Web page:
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Iranian elites criticise Revolutionary Guards' regional policy

Opposition reformists in Iran have criticised the regional policy adopted by the Revolutionary Guards Corps. The Political and Media Green Movement Network made its comments in a statement published on a local website, claiming that the "first step to reform the political edifice in Iran would be to reform its foreign policy.

The statement pointed out that it is obvious to all Iranians that their country is passing through a crisis in the region and in the wider world. This, claims the elite network, is rooted in the incompetence and corruption suffered by the Islamic Republic.

"This regime was born out of the Islamic Revolution in 1979 and it was the outcome of the dedication and sacrifices of many Iranians for the sake of achieving national and historic demands such as independence, freedom, justice and progress." However, it is claimed, in recent years all of these sacrifices have been lost for the sake of a power game. "The opportunists exploited the trust of the Iranian people and brought the country to this phase of havoc."

Whereas other countries try to find new friends in an increasingly cohesive world, the opposition movement says, the Revolutionary Guards are involved in a dangerous game in confrontation with Saudi Arabia through providing political, economic, media and military support to the Houthis in Yemen, which is, rightly or wrongly, Saudi Arabia's back yard.

"Furthermore, full support has been given to the Ba'thist regime of Bashar Al-Assad," the network says, "and there is a large number of Iranian military forces on the front line against the Syrian opposition but Iran has been unable achieve anything tangible." Is such an expensive intervention in Syria serving Iranian interests, it wonders. The obvious Iranian presence in Iraq and the support provided to specific Shia groups in the war against Daesh have caused internal ethnic and religious conflicts and led to the spread of hostile positions toward Iran among the Iraqi people, the critics note. "So much so," in fact, "that such hostility has even appeared among the Shia."

Similar unconditional support given to the Shia opposition in Bahrain makes up the four most conspicuous examples of moves made by the Iranian Revolutionary Guards in their obvious interference in Iran's foreign policy. "Such interference takes place by means of providing ideological and strategic analyses and studies, which have played a significant role in 'legitimising' the moves made by the corps."

The opposition Green Movement mentions the reasons provided for confronting 'Sunni Wahhabism' that seeks to exterminate the Shia; about defending the strategic depth of Iranian national security; about defending Shia shrines and tombs; and about confronting Western plots by means of expanding Iran's regional influence. This has been especially noticeable after conceding Iran's nuclear programme. More importantly, it says, there is talk about defending the existence of the Iranian revolution and preventing the decline of its impact and influence in the future.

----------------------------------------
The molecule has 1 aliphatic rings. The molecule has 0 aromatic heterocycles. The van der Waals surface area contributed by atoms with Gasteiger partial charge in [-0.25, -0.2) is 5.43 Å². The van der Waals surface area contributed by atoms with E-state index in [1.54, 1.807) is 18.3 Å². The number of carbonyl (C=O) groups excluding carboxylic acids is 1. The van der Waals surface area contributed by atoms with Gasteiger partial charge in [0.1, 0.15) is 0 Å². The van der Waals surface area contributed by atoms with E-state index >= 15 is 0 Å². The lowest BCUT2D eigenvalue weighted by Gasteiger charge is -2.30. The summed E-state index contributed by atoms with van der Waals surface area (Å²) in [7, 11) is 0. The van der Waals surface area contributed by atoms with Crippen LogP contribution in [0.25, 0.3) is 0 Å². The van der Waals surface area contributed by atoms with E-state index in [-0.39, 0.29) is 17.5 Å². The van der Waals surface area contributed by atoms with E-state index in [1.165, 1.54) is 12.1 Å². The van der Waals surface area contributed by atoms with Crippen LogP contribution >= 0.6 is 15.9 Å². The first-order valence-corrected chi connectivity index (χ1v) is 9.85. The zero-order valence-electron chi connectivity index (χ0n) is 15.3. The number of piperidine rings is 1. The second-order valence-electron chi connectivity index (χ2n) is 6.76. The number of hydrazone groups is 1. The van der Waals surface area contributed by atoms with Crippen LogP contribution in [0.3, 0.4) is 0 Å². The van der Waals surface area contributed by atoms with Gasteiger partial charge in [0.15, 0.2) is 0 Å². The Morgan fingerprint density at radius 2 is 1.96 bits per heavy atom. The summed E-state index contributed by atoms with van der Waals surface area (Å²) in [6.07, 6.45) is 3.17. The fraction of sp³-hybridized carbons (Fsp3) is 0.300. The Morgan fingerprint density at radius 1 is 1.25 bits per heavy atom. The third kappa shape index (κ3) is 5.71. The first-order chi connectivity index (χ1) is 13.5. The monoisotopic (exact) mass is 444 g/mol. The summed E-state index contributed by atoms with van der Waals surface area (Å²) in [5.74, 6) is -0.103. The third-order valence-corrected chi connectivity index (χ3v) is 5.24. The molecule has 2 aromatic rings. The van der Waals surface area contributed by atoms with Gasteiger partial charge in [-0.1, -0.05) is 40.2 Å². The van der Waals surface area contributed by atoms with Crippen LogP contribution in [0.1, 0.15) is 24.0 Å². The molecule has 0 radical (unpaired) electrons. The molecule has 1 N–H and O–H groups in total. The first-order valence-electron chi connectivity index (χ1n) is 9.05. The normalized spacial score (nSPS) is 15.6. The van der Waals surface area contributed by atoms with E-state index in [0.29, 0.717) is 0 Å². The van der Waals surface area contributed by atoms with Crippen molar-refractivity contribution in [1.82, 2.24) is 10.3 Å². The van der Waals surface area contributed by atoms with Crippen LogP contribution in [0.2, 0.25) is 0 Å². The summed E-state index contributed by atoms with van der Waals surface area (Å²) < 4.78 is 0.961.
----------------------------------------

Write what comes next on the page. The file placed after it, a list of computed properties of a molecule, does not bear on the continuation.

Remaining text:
"All of the interference in Iranian foreign policy lacks convincing foundations in the diplomatic realm," argues the network. "Hence, in order to bestow a degree of legitimacy, the Revolutionary Guards have resorted to a big domestic media campaign which claims that 'Iran is the most secure country in the region' and that 'Iran is the island of stability in the rough regional sea', so that Iranians are unwilling to criticise the regime in case the situation in Iran ends up like Iraq, Afghanistan, Syria and Yemen."

The critics point out that the people of Iran are unhappy that the national budget is being "squandered" on maintaining influence in Syria, Iraq and Lebanon at a time when citizens have to make tough economic choices. No one, they claim, approves of this use of vital funds to pay Afghani and Iraqi mercenaries, who everyone knows are in Syria solely because Iran is paying them to be there.

Pointing out that similar efforts have been made in the past, the movement recalled the expansionist policy of the former Shah of Iran, Muhammad Reza Pahlavi, whose policy promoted the theory that Iran was the regional policeman. "At the time, the Shah sent Iranian troops to the Zafar region within the Sultanate of Oman, but what we need today is a transparent policy based on rationalism and not on intervention in the foreign affairs of regional states."

The network called for foreign affairs to be removed from the hands of the Revolutionary Guards Corps, which has been behaving like a state within the state. "If the officers in the corps have concerns about foreign issues," it insists, "they should report them to Iran's Supreme Council of National Security, which in turn can convey them to the relevant officials and the foreign ministry, which deals with these issues."

Observers within Iran are suggesting that the elites' statement expresses concerns that are commonly-held on the street in Iran. "Such fears," they told Arabi21, "are in the open following Supreme Leader Ali Khamenei's recent speech about Saudi Arabia." His words, they added, amount to a "declaration of war" against the Saudis.

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